Guess who is officially three months old (as of yesterday)? This baby girl.
Guess who is also a rockstar sleeper, most of the time? This baby girl.
There are a few things that are just harder with two babies, but there are some things that, because it’s your second go around, are SO much easier. For me, sleep has been one of those things. Today I wanted to talk a little bit about what we’re doing the same and what we’re doing differently with this babe than with her older brother Lincoln (now 20 months).
Full disclosure: Lincoln is an awesome sleeper. He started sleeping through the night at 8 weeks and while we struggled with teething and sleep regressions. So, with baby number two, I was really hoping she would be a lot like her brother.
She isn’t quite sleeping through the night yet. We put her down between 6:30 and 7:30 most nights (her naps are still irregular so she goes down an hour and a half after her last nap and that ends up being somewhere between 6:30 and 7:30, roughly). She wakes up to eat once, usually between 3 and 5, and then goes back to sleep for another couple of hours. Last night she did 7:30pm -8:50am with a feed at 3 and a pacifier reinsertion at 6:30. The night before she did 6:30pm-6:30am with a feed at 4 and a pacifier reinsertion at 5:30. So by some definitions she is definitely sleeping through the night, and sometimes we’ll do a dream feed at 10pm before we go to bed and she’ll go till 6am without waking up (but usually she seems to wake between 3 and 5 whether we do the dream feed or not so I’ve stopped this week).
But anyway, back to how baby girl is not like her brother.
Lincoln was an excellent night sleeper but napping was. the. bane. of. my. existence. It was hard to get him down for naps, especially as his wake times lengthened and I tried to figure out new routines. 20 months later, we’ve got it down and this child lunges for his crib from my arms when he’s tired because he’s excited to go to bed, but at 3 months, I spent SO much of my day just trying to get him to sleep.
I was worried about everything. I didn’t want to let him cry because I didn’t want to cause attachment issues or an abandonment complex (we did eventually sleep train and it made for a much happier mom and a MUCH happier baby during the day). I didn’t want to rock or feed him to sleep because I didn’t want to create unhelpful sleep cues. I did want a strict routine. I read article after article. I chatted for hours with friends about routines and best practices. I was so proud when I’d put him down half awake and he put himself to sleep.
And now there’s Adelaide.
Discounting the first month or so (when she napped irradically and I had family to take care of Lincoln so I could just cater to her), here’s what happens to put Adelaide down for naps.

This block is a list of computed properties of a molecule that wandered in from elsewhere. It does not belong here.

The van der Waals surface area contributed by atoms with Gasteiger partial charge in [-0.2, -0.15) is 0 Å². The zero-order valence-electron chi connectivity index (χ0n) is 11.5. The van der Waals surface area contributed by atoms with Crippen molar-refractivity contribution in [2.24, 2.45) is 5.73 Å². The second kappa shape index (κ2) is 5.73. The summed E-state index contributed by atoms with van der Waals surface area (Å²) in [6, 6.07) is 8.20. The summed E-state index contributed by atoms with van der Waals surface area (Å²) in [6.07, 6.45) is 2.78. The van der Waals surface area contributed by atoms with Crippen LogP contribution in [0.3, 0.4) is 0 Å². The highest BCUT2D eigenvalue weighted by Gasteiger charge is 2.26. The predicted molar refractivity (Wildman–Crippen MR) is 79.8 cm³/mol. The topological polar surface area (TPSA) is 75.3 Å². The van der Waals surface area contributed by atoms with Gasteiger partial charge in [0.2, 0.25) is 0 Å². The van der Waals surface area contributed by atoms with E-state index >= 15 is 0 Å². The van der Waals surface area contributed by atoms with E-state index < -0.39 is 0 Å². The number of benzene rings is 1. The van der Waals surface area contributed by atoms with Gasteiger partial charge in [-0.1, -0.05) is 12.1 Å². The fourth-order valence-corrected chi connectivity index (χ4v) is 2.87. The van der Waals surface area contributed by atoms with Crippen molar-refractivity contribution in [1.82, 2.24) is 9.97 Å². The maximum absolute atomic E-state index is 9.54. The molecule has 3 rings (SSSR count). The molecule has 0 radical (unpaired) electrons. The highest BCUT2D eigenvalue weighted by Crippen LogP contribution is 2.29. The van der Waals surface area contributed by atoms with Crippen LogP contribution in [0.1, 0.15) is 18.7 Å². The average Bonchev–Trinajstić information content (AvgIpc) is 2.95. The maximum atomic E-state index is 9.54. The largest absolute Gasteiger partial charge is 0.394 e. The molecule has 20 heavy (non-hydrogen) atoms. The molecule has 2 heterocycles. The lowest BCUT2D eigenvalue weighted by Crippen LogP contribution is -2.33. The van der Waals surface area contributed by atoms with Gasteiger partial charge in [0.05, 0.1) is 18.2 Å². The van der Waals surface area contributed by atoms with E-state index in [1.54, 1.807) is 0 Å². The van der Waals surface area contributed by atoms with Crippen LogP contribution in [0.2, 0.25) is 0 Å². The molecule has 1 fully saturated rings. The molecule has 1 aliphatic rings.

1. Change her diaper.
2. Swaddle her tightly.
3. Turn off the lights, turn on the noise machine, maybe put in a pacifier, and leave.
4. Come in 3-5 minutes later to reinsert pacifier.
This sequence happens once she starts being at all fussy. If she’s been fed and changed, I figure she must be tired. Her eyes are wide open and often, within a minute or two of leaving, she cries.
I can’t always rush right in to comfort her because I’m taking care of Lincoln so within a few minutes I head back in and put in a pacifier and she quiets down and then puts herself to sleep.
I don’t have time to think about all the things I did when I was working with Lincoln on naps. I can’t obsess and I can’t hold her through naps. Sometimes she gets a bottle before bed and sometimes she gets it when she wakes up.
1. Letting her fuss. Hear me out — there’s a big difference between letting a two month old fuss for a few minutes and letting them cry themselves to sleep (according to a few articles I read). It hasn’t been very intentional so far, but just with juggling two babies, I can’t go check on her the first second she makes a peep. Often, I’ll hear her crying, finish up with Lincoln, and in those two minutes she’s stopped crying.
2. A tight swaddle. We use a few different swaddles that have velcro closures that work SO much better than traditional swaddle blankets.
3. Overnight diapers: One thing that helped Lincoln and we’ve started using with Adelaide have been awesome overnight diapers that keep the babies dry for longer periods so they don’t wake up wet and uncomfortable. We’ve tried A LOT of options and the best solution we’ve found are Pampers (and I usually go up one size from their daytime diapers). We switched Adelaide from traditional Pampers Swaddlers at bedtime (which we’ve used exclusively with her so far) to the New Pampers Swaddlers Overnights just last week and she’s already waking up less. They’re blankie soft like regular swaddlers and a reinforced core to keep babies dry up to twelve hours.
4. White noise: I swear by white noise for babies. The first time Linc slept through the night was the first night we left the noise on continuously. With Adelaide, the womb noise on our little app is soothing and that, combined with the dark room and tight swaddle, tell her it’s time for sleep.